Back in the early part of the year when I first faced the very real prospect of having to move out of the house I had lived in for over 27 years, I thought that I would have some serious emotional attachments to deal with in leaving the house. In reality, by the time that I had worked eighteen and twenty hour days for weeks to get packed and moved out, and given the buyer’s known plans to gut and completely rebuild the place, I was so over that house at the end that I could not possibly have cared less.
On the other hand…
The biggest challenge was the literally tons of stuff that had been accumulated. At first I tried to organize and sort and catalog, but it wasn’t long into the process before it became a matter of survival. Everything I touched had four possible fates with little time to think about the judgement:
- Move to the new house
- Move to storage
There was no fifth option.
Option #4 got way, WAY more use than I thought it would. I became more ruthless than I have ever been in my life about letting go of material things and either offering them up for donation/recycling or just trashing them.
Now that we’re a few weeks down the road from that deadline, starting to settle into a normal routine, and I’m going back through the pictures I took to document the whole process (you’ve heard it here before – I take LOTS of pictures!), I’m finding that THIS is where the emotional attachment issues are.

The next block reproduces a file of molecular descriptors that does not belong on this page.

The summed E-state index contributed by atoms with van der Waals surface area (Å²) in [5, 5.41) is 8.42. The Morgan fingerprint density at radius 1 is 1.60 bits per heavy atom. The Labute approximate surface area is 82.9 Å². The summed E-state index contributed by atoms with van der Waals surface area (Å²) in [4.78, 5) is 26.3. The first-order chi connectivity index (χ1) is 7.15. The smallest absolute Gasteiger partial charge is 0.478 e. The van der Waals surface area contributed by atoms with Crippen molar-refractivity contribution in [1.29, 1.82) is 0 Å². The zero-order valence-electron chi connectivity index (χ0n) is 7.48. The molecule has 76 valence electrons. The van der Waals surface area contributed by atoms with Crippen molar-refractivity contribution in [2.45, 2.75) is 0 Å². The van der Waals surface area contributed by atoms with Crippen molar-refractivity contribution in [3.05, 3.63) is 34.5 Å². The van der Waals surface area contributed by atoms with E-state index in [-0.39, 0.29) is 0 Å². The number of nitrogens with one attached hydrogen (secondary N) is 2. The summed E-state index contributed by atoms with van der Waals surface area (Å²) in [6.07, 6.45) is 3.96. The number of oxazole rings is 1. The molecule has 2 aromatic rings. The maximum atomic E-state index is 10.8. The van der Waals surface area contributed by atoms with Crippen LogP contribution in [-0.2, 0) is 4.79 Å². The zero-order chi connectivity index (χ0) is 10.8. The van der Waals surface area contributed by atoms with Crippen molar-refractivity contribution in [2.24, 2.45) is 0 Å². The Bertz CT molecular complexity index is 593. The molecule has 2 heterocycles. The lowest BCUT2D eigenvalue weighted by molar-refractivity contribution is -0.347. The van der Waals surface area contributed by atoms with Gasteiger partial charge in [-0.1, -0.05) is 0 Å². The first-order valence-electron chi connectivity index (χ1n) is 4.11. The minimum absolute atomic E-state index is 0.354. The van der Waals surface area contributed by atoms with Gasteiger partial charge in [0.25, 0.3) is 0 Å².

I started learning to develop film and print my own photos in the darkroom when I was in high school, nearly fifty years ago. At that point I was a dead broke high school student with nothing but the income from a couple of paper routes, so equipment was hard to come by. But once I got into college, had a job, and had some discretionary income to use, some mid-grade darkroom equipment got bought.
Needless to say, it hasn’t been used in decades with the advent of digital photography. I never had a really good enlarger, so the cheap enlarger I had went into the trash, broken, years ago. But all of the other stuff was halfway decent quality, and it stayed in boxes. “One of these days…” was my mantra.
But in this moving and donating and trashing frenzy, my brain finally pushed to the point where it was capable of making the tough decisions, the darkroom equipment all went into the trash. The little light-tight canisters for developing film. The boxes of photo paper (which no doubt had become useless years ago just through exposure to heat and time). The frames used to make nice borders on 8×10, 4×5, and wallet sized photos. The frame for holding negatives and making proof sheets. The trays for holding the developer, stop bath, and fixer as I made prints. The boxes of cloth gloves and sleeves for holding negatives.
All tossed ignominiously into the dumpster, with only a moment to spare for a single photo because I knew, despite my exhaustion, that there was something being left behind.